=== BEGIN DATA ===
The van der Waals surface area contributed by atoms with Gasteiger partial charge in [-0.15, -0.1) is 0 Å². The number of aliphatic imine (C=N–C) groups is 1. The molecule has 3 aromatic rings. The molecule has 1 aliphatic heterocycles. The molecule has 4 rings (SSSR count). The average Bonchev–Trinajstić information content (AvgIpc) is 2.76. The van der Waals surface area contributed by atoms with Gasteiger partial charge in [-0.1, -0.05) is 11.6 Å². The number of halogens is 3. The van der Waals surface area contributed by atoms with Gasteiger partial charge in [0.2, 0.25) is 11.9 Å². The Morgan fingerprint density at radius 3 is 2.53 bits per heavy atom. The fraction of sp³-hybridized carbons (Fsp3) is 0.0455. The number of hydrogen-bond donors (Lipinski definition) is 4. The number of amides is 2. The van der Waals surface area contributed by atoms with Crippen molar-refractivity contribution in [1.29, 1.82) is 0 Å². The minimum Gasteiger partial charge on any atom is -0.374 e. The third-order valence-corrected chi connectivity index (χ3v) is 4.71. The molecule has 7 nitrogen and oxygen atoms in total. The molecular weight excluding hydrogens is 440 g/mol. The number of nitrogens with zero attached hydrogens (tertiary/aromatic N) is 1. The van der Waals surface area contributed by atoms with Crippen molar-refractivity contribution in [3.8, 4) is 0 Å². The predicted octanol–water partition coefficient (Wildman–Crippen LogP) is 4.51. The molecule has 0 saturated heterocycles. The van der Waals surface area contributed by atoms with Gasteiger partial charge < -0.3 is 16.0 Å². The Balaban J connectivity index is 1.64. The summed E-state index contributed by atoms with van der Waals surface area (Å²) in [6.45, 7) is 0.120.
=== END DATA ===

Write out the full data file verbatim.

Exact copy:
The van der Waals surface area contributed by atoms with Gasteiger partial charge in [-0.15, -0.1) is 0 Å². The number of aliphatic imine (C=N–C) groups is 1. The molecule has 3 aromatic rings. The molecule has 1 aliphatic heterocycles. The molecule has 4 rings (SSSR count). The average Bonchev–Trinajstić information content (AvgIpc) is 2.76. The van der Waals surface area contributed by atoms with Gasteiger partial charge in [-0.1, -0.05) is 11.6 Å². The number of halogens is 3. The van der Waals surface area contributed by atoms with Gasteiger partial charge in [0.2, 0.25) is 11.9 Å². The Morgan fingerprint density at radius 3 is 2.53 bits per heavy atom. The fraction of sp³-hybridized carbons (Fsp3) is 0.0455. The number of hydrogen-bond donors (Lipinski definition) is 4. The number of amides is 2. The van der Waals surface area contributed by atoms with Crippen molar-refractivity contribution in [1.29, 1.82) is 0 Å². The minimum Gasteiger partial charge on any atom is -0.374 e. The third-order valence-corrected chi connectivity index (χ3v) is 4.71. The molecule has 7 nitrogen and oxygen atoms in total. The molecular weight excluding hydrogens is 440 g/mol. The number of nitrogens with zero attached hydrogens (tertiary/aromatic N) is 1. The van der Waals surface area contributed by atoms with Crippen molar-refractivity contribution in [3.8, 4) is 0 Å². The predicted octanol–water partition coefficient (Wildman–Crippen LogP) is 4.51. The molecule has 0 saturated heterocycles. The van der Waals surface area contributed by atoms with Gasteiger partial charge < -0.3 is 16.0 Å². The Balaban J connectivity index is 1.64. The summed E-state index contributed by atoms with van der Waals surface area (Å²) in [6.45, 7) is 0.120.